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I want to upload my PGP public key on a public server. Till the time PGP was an independent organization, I heard a lot about KeyServers, but after Symantec acquired PGP, what is the future of these servers?

Is there any other alternative way to keep my public keys online?

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Both the SKS Keyserver Pool (stats) and PGP Global Directory are still online.

People usually use SKS, since it consists of many servers which synchronize their databased continuously. Meanwhile, Global Directory is a single, commercially operated server which may go down at any time.

The popular pgp.mit.edu has finally upgraded to SKS and is now part of the pool. There also exist a bunch of other keyservers not part of the SKS pool (listed in the same status page). The default keyserver for GnuPG, keys.gnupg.net, is now an alias to the SKS pool as well.

Another widely known server, subkeys.pgp.net, is not part of the SKS pool since (AFAIK) it still runs a very old version of PKS instead. (It also seems to be down, although the website is up.)


If your email address is at a domain name you manage (i.e. can have arbitrary DNS records created), it is also possible to publish your PGP key using DNS. The easiest method for that is PKA, which only requires the ability to create TXT records; see the article on publishing PGP Keys in the DNS.

PKA, as well as two other methods (CERT and IPGP CERT), are described in this guide in much more detail.

One downside of all three methods is that GnuPG must be manually configured to use them, and PGP.com doesn't even support using DNS. Meanwhile, practically all versions of PGP and GnuPG can use keyservers.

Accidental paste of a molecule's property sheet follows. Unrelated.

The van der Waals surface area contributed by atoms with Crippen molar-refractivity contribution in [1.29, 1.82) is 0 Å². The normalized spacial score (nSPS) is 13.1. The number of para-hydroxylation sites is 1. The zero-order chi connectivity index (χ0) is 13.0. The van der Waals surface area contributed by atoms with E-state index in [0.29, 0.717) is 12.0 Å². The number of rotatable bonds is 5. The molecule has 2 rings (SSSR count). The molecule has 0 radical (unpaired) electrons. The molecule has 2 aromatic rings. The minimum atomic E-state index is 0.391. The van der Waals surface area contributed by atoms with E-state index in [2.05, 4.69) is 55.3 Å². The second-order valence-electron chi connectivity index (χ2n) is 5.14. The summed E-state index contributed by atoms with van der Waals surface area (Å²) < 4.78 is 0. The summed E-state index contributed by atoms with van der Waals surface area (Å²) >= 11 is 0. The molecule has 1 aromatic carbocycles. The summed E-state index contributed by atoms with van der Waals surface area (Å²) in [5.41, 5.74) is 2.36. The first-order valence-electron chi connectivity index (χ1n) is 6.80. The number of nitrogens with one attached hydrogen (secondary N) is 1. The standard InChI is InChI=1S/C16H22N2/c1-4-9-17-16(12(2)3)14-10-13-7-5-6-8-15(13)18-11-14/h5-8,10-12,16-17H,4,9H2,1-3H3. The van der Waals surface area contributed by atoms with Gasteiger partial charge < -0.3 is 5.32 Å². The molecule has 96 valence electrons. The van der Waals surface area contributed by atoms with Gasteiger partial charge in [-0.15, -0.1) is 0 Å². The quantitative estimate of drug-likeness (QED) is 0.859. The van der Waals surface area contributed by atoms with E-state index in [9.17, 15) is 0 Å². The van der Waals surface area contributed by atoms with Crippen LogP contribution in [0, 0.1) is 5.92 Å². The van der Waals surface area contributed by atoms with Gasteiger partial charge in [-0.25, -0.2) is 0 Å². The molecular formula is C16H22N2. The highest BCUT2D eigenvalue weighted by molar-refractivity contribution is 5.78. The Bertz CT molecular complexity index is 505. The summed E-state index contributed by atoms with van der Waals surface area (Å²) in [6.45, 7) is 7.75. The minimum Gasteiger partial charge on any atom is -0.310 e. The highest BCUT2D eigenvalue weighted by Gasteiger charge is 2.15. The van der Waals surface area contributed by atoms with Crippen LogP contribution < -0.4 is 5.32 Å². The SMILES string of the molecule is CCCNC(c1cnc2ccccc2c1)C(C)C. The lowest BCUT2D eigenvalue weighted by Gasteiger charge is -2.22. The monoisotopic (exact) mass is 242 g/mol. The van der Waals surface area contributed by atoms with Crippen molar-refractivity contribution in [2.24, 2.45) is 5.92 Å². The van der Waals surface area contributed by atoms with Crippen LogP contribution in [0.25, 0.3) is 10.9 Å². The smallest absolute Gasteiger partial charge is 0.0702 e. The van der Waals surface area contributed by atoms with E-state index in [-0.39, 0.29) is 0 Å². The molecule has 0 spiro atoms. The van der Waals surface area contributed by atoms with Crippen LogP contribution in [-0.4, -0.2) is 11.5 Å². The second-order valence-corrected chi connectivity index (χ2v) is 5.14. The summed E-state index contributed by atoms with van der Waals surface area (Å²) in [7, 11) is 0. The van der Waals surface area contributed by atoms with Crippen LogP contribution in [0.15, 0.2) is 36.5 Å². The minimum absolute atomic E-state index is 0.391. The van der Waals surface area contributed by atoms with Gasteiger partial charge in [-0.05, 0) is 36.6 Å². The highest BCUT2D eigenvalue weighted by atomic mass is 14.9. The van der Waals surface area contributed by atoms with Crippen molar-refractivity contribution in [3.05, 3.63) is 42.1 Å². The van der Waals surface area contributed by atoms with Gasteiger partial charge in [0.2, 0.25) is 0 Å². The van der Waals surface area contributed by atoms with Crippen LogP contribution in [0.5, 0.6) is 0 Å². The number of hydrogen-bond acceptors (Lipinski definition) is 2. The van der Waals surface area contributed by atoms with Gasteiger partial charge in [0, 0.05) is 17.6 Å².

Note: GnuPG 2.1.3 has completely changed the PKA format (into a mix of CERT and old PKA).

Given that GnuPG did this in a minor release without any worry about backwards compatibility with the old format (in fact, the old format used to outright crash 2.1.x for a while afterwards), I'm no longer comfortable suggesting pubkey publication in DNS. It's a waste of time. Use keyservers.

  • When i publish a key( which contains private+public) , does it also publish a private ??? it must not.... – Royi Namir Dec 23 '12 at 11:33
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    @grawity I don't use PGP Global Directory anymore due to many of the links moving back to symantec and whois information doesn't return with any results which worries me very much. Also the SSL security for PGP Global Directory is pretty bad as well. – meguroyama Mar 13 '14 at 7:00
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    @meguroyama PGP uses its own "Web of trust" for verifying keys, so SSL support in keyservers is only useful for privacy reasons (to hide what keys you retrieve). Many SKS keyservers still lack SSL completely, and while they're slowly adding it, it's not a security problem. – grawity Mar 15 '14 at 9:23
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    As for the WHOIS information – you don't know who runs most SKS keyservers either; and this too doesn't matter. – grawity Mar 15 '14 at 9:25
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    @meguroyama: Right – the only problem is that the Global Directory is isolated; it does not exchange keys with anything else. On the other hand, all SKS keyservers sync to each other; if one goes down, two dozen others continue working. – grawity Mar 19 '14 at 11:30
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UPDATE: in 2017 you might want to consider using Keybase, the Social Approach to Public Key Verification.

"Keybase is a free, open source security app. It's also a public directory of people.

The Keybase app helps you perform cryptographically-secure operations with people you know on the Internet: chatting, file sharing, even publishing public documents."

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I was facing the same issue today and found that neither keyserver.pgp.com/ nor sks-keyservers.net/ would reply timely to me.

However, I found that keyserver.ubuntu.com worked.

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    You should use the high-availability subset of the pool: ha.pool.sks-keyservers.net -- adding more keyservers can decrease the reliability because less reliable servers get queried – Otto Allmendinger Apr 1 at 12:42

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